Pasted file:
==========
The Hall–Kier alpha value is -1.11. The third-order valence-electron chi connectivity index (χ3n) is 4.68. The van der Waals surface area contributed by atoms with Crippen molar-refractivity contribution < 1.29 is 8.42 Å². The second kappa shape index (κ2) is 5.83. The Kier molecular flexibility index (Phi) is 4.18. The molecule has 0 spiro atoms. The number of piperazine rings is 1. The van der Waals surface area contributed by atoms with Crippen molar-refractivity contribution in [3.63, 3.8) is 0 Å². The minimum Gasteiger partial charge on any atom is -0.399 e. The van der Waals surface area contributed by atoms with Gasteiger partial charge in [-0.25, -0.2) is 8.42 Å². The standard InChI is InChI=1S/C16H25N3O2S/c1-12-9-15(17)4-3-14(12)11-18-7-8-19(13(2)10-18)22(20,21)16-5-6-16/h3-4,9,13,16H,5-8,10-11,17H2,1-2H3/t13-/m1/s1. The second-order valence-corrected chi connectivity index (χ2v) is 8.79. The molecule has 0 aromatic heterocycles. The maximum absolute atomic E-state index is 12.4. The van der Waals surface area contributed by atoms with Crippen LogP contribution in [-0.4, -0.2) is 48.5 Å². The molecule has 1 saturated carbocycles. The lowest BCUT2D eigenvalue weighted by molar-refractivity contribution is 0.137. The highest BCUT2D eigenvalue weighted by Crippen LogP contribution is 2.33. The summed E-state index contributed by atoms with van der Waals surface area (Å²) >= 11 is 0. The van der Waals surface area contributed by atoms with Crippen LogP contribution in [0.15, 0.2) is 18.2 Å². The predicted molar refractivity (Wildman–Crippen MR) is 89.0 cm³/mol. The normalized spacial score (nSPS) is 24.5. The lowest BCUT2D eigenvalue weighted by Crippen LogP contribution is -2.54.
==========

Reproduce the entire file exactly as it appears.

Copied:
The Hall–Kier alpha value is -1.11. The third-order valence-electron chi connectivity index (χ3n) is 4.68. The van der Waals surface area contributed by atoms with Crippen molar-refractivity contribution < 1.29 is 8.42 Å². The second kappa shape index (κ2) is 5.83. The Kier molecular flexibility index (Phi) is 4.18. The molecule has 0 spiro atoms. The number of piperazine rings is 1. The van der Waals surface area contributed by atoms with Crippen molar-refractivity contribution in [3.63, 3.8) is 0 Å². The minimum Gasteiger partial charge on any atom is -0.399 e. The van der Waals surface area contributed by atoms with Gasteiger partial charge in [-0.25, -0.2) is 8.42 Å². The standard InChI is InChI=1S/C16H25N3O2S/c1-12-9-15(17)4-3-14(12)11-18-7-8-19(13(2)10-18)22(20,21)16-5-6-16/h3-4,9,13,16H,5-8,10-11,17H2,1-2H3/t13-/m1/s1. The second-order valence-corrected chi connectivity index (χ2v) is 8.79. The molecule has 0 aromatic heterocycles. The maximum absolute atomic E-state index is 12.4. The van der Waals surface area contributed by atoms with Crippen LogP contribution in [-0.4, -0.2) is 48.5 Å². The molecule has 1 saturated carbocycles. The lowest BCUT2D eigenvalue weighted by molar-refractivity contribution is 0.137. The highest BCUT2D eigenvalue weighted by Crippen LogP contribution is 2.33. The summed E-state index contributed by atoms with van der Waals surface area (Å²) >= 11 is 0. The van der Waals surface area contributed by atoms with Crippen LogP contribution in [0.15, 0.2) is 18.2 Å². The predicted molar refractivity (Wildman–Crippen MR) is 89.0 cm³/mol. The normalized spacial score (nSPS) is 24.5. The lowest BCUT2D eigenvalue weighted by Crippen LogP contribution is -2.54.